If you have recently started out in teaching, I suggest you get a good course book and base your lessons around that. You will be able to use the units of the course book to present the language, to practise it and use the exercises you have found as extra practise. Ask the school you are working with if they will also buy the teacher’s book for you; the teacher’s book should be a good resource and should guide you through the teaching. They might already have books available.
On the whole at beginner level, aim to teach concrete vocabulary (i.e. things that can be seen or touched) before moving onto the abstract. In 15 hours with a beginner student, you will cover only the very basics in grammar - present tense of “to be”, present simple questions, negatives and affirmatives including use of have got – I don’t think there will be time for very much more. You should also aim to teach a good amount of basic vocabulary.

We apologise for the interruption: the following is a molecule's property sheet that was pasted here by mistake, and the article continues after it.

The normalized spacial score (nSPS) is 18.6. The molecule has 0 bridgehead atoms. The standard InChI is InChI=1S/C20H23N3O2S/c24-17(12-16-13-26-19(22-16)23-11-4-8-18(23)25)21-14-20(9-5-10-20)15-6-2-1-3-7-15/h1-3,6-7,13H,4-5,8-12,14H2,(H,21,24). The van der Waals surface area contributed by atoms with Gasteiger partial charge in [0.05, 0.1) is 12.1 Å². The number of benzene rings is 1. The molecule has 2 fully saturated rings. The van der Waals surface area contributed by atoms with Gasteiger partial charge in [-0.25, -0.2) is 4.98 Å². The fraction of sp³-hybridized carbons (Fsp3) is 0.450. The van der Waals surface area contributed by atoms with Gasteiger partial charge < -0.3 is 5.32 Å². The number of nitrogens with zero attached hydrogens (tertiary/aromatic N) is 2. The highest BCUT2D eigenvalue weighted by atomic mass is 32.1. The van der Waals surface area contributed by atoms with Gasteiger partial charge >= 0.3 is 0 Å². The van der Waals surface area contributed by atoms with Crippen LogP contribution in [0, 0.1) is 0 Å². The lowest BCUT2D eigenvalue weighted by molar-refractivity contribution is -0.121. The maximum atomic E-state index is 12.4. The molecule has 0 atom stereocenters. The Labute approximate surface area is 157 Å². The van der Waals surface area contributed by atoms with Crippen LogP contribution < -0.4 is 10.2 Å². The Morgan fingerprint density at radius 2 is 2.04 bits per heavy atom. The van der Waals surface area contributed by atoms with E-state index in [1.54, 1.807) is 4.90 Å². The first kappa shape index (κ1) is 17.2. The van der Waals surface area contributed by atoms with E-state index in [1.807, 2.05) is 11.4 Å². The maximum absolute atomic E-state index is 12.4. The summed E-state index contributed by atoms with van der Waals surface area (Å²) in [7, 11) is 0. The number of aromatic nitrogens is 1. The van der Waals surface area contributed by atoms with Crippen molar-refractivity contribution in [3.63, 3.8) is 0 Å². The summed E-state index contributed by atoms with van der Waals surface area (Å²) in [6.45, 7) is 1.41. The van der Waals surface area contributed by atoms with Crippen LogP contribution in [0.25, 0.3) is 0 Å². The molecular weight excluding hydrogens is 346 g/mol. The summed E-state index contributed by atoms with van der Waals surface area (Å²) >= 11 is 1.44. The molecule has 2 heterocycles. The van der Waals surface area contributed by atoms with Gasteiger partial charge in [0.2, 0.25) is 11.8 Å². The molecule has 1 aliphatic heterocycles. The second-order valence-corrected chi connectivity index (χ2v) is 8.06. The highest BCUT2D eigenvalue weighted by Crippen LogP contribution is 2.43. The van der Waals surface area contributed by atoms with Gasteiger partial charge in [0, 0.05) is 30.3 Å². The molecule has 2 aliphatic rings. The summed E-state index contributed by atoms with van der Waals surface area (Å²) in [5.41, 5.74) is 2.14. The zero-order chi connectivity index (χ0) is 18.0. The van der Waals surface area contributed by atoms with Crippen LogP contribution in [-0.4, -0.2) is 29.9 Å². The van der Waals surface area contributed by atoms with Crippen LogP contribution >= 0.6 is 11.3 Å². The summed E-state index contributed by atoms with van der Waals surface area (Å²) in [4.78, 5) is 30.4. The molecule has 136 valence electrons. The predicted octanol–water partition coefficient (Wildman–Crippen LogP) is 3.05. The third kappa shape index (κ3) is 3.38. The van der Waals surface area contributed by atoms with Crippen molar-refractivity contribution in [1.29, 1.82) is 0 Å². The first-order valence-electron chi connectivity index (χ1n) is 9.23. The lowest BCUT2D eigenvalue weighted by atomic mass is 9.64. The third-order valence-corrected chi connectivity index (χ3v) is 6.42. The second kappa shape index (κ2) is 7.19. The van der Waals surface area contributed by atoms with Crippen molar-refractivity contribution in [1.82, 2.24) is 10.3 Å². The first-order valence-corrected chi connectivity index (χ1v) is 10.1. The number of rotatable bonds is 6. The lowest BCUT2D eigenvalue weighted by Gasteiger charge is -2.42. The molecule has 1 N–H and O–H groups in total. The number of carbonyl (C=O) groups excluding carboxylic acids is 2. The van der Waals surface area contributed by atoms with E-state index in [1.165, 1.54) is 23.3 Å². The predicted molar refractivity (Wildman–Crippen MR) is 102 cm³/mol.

Beginners need a lot of practice and repitition; you should practise language in a variety of ways in order to maintain the student’s interest. You can use the course book and the exercises you have found for practise.
I don’t agree with teaching question tags in the first fifteen hours with a complete beginner. If the student is not a complete beginner you might be able to do some work on question tags; only start this after the student has mastered the tense involved.
You could also look at the link below.
Please feel free to write in again if you would like more specific ideas or if the school cannot provide you with a course book.